Herb: Guan Fang Chi


Latin name: Aristolochia fangchi


Family: Aristolochiaceae (Birthwort Family)



Medicinal use of Guan Fang Chi:

The root is antirheumatic and diuretic. It is used in the treatment of rheumatic arthritis, lung disorders, oedema and oliguria. The plant contains aristolochic acid, which is an active antitumour agent but is too toxic for clinical use. Aristolochic acid has anti-cancer properties and can be used in conjunction with chemotherapy and radiotherapy. It can also be used in the treatment of acute and serious infections such as TB, hepatitis, liver cirrhosis and infantile pneumonia. It also increases the cellular immunity and phagocytosis function of the phagocytic cells.

Description of the plant:



Plant:
Climber


Flovering:
May to
June

Habitat of the herb:

Dense forests or thickets, on mountain slopes, at elevations of 500 - 1000 metres.

Propagation of Guan Fang Chi:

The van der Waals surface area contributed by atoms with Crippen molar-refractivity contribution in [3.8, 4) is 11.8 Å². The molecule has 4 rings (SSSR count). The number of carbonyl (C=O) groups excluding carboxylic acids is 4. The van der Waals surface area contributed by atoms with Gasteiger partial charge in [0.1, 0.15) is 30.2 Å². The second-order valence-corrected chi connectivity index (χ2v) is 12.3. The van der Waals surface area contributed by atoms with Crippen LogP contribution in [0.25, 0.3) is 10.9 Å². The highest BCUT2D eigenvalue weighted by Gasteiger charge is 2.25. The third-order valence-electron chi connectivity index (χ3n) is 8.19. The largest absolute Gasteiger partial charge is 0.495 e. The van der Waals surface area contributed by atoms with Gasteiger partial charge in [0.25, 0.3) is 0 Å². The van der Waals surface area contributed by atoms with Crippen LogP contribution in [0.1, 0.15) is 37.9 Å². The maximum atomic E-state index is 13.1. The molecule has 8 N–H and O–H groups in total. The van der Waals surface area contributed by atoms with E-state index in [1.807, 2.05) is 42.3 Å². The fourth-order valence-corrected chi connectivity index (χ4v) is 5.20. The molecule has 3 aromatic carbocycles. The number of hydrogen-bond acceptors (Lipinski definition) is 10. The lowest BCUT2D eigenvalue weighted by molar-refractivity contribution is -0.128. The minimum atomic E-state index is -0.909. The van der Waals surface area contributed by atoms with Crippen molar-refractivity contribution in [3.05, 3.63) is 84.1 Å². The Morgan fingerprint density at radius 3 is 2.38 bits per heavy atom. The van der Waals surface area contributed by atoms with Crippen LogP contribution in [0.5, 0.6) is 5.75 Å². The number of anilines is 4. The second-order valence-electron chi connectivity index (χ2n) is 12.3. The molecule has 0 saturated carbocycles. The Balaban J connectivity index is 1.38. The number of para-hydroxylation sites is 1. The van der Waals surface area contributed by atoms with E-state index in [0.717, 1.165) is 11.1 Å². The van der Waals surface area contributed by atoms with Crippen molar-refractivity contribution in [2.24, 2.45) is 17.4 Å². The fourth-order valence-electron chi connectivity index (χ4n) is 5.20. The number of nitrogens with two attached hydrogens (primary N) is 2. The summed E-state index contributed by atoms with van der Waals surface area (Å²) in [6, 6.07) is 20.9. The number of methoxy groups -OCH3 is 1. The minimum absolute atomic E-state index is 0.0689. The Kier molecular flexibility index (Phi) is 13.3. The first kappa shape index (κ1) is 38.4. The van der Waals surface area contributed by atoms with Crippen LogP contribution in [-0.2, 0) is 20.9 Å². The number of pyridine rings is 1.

Seed - best sown in a greenhouse as soon as it is ripe in the autumn. Pre-soak stored seed for 48 hours in hand-hot water and surface sow in a greenhouse. Germination usually takes place within 1 - 3 months at 20C. Stored seed germinates better if it is given 3 months cold stratification at 5C. When large enough to handle, prick the seedlings out into individual pots and grow them on in the greenhouse for their first winter. Plant out in late spring or early summer after the last expected frosts. Division in autumn. Root cuttings in winter.

Cultivation of the herb:

Dense forests or thickets, on mountain slopes, at elevations of 500 - 1000 metres.

Known hazards of Aristolochia fangchi:

We have no specific details for this species but most members of this genus have poisonous roots and stems. The plant contains aristolochic acid, this has received rather mixed reports on its toxicity. According to one report aristolochic acid stimulates white blood cell activity and speeds the healing of wounds, but is also carcinogenic and damaging to the kidneys. Another report says that it is an active antitumour agent but is too toxic for clinical use. Another report says that aristolochic acid has anti-cancer properties and can be used in conjunction with chemotherapy and radiotherapy and that it also increases the cellular immunity and phagocytosis function of the phagocytic cells.

Plant information taken from the Plants For A Future.